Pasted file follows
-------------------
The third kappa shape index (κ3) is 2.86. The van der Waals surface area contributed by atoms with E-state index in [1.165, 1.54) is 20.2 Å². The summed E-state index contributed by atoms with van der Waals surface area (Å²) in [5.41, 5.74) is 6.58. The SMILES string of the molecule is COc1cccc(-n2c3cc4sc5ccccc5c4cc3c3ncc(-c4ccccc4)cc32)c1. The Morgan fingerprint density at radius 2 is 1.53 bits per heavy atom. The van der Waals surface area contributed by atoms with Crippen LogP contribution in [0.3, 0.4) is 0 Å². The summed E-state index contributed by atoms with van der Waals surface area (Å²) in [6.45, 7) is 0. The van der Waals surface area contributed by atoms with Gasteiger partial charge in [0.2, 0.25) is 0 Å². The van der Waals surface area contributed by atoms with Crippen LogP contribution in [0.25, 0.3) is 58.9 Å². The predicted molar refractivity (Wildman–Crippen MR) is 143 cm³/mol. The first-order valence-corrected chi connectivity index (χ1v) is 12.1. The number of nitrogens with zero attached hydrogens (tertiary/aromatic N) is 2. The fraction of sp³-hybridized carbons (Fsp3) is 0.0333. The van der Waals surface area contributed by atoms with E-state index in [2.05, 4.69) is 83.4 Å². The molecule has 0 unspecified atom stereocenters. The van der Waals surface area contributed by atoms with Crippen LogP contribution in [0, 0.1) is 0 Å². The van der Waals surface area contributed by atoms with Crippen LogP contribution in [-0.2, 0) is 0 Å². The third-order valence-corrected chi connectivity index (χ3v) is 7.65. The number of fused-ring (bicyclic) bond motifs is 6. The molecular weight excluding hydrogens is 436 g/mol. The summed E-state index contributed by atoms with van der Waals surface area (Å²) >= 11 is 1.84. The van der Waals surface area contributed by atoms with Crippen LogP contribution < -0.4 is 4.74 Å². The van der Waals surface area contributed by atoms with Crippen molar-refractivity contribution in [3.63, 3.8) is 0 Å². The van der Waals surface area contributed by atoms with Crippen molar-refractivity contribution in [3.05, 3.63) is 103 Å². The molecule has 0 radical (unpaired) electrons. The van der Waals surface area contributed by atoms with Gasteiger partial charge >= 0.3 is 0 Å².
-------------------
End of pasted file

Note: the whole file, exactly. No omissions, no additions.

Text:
The third kappa shape index (κ3) is 2.86. The van der Waals surface area contributed by atoms with E-state index in [1.165, 1.54) is 20.2 Å². The summed E-state index contributed by atoms with van der Waals surface area (Å²) in [5.41, 5.74) is 6.58. The SMILES string of the molecule is COc1cccc(-n2c3cc4sc5ccccc5c4cc3c3ncc(-c4ccccc4)cc32)c1. The Morgan fingerprint density at radius 2 is 1.53 bits per heavy atom. The van der Waals surface area contributed by atoms with Crippen LogP contribution in [0.3, 0.4) is 0 Å². The summed E-state index contributed by atoms with van der Waals surface area (Å²) in [6.45, 7) is 0. The van der Waals surface area contributed by atoms with Gasteiger partial charge in [0.2, 0.25) is 0 Å². The van der Waals surface area contributed by atoms with Crippen LogP contribution in [0.25, 0.3) is 58.9 Å². The predicted molar refractivity (Wildman–Crippen MR) is 143 cm³/mol. The first-order valence-corrected chi connectivity index (χ1v) is 12.1. The number of nitrogens with zero attached hydrogens (tertiary/aromatic N) is 2. The fraction of sp³-hybridized carbons (Fsp3) is 0.0333. The van der Waals surface area contributed by atoms with E-state index in [2.05, 4.69) is 83.4 Å². The molecule has 0 unspecified atom stereocenters. The van der Waals surface area contributed by atoms with Crippen LogP contribution in [0, 0.1) is 0 Å². The van der Waals surface area contributed by atoms with Crippen LogP contribution in [-0.2, 0) is 0 Å². The third-order valence-corrected chi connectivity index (χ3v) is 7.65. The number of fused-ring (bicyclic) bond motifs is 6. The molecular weight excluding hydrogens is 436 g/mol. The summed E-state index contributed by atoms with van der Waals surface area (Å²) >= 11 is 1.84. The van der Waals surface area contributed by atoms with Crippen LogP contribution < -0.4 is 4.74 Å². The van der Waals surface area contributed by atoms with Crippen molar-refractivity contribution in [3.63, 3.8) is 0 Å². The van der Waals surface area contributed by atoms with Crippen molar-refractivity contribution in [3.05, 3.63) is 103 Å². The molecule has 0 radical (unpaired) electrons. The van der Waals surface area contributed by atoms with Gasteiger partial charge >= 0.3 is 0 Å².